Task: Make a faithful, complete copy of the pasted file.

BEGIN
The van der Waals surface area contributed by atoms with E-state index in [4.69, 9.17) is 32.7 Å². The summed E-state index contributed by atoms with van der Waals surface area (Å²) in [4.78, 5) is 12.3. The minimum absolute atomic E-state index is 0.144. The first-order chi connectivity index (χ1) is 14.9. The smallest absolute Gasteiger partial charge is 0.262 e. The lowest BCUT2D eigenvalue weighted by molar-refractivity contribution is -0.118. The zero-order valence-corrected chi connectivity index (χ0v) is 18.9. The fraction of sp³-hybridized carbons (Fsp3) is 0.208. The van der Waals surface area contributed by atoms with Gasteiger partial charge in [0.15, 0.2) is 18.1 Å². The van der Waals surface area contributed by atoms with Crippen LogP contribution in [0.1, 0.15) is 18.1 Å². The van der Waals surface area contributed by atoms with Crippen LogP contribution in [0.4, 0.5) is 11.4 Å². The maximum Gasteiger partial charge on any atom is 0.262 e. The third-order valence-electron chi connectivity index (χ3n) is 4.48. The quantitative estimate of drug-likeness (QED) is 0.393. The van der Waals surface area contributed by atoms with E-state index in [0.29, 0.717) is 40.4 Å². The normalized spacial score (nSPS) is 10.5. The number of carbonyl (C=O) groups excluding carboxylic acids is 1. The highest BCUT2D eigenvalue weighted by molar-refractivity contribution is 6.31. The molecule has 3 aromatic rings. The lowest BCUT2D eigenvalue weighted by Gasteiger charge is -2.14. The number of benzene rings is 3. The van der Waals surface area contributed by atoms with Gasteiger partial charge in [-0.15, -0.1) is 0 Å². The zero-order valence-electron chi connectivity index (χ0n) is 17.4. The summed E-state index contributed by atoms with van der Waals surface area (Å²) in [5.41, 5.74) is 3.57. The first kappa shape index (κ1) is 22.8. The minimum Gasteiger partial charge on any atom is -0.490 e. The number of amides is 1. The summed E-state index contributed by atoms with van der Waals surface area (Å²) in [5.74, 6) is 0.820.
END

The van der Waals surface area contributed by atoms with E-state index in [4.69, 9.17) is 32.7 Å². The summed E-state index contributed by atoms with van der Waals surface area (Å²) in [4.78, 5) is 12.3. The minimum absolute atomic E-state index is 0.144. The first-order chi connectivity index (χ1) is 14.9. The smallest absolute Gasteiger partial charge is 0.262 e. The lowest BCUT2D eigenvalue weighted by molar-refractivity contribution is -0.118. The zero-order valence-corrected chi connectivity index (χ0v) is 18.9. The fraction of sp³-hybridized carbons (Fsp3) is 0.208. The van der Waals surface area contributed by atoms with Gasteiger partial charge in [0.15, 0.2) is 18.1 Å². The van der Waals surface area contributed by atoms with Crippen LogP contribution in [0.1, 0.15) is 18.1 Å². The van der Waals surface area contributed by atoms with Crippen LogP contribution in [0.4, 0.5) is 11.4 Å². The maximum Gasteiger partial charge on any atom is 0.262 e. The third-order valence-electron chi connectivity index (χ3n) is 4.48. The quantitative estimate of drug-likeness (QED) is 0.393. The van der Waals surface area contributed by atoms with E-state index in [0.29, 0.717) is 40.4 Å². The normalized spacial score (nSPS) is 10.5. The number of carbonyl (C=O) groups excluding carboxylic acids is 1. The highest BCUT2D eigenvalue weighted by molar-refractivity contribution is 6.31. The molecule has 3 aromatic rings. The lowest BCUT2D eigenvalue weighted by Gasteiger charge is -2.14. The number of benzene rings is 3. The van der Waals surface area contributed by atoms with Gasteiger partial charge in [-0.15, -0.1) is 0 Å². The zero-order valence-electron chi connectivity index (χ0n) is 17.4. The summed E-state index contributed by atoms with van der Waals surface area (Å²) in [5.41, 5.74) is 3.57. The first kappa shape index (κ1) is 22.8. The minimum Gasteiger partial charge on any atom is -0.490 e. The number of amides is 1. The summed E-state index contributed by atoms with van der Waals surface area (Å²) in [5.74, 6) is 0.820.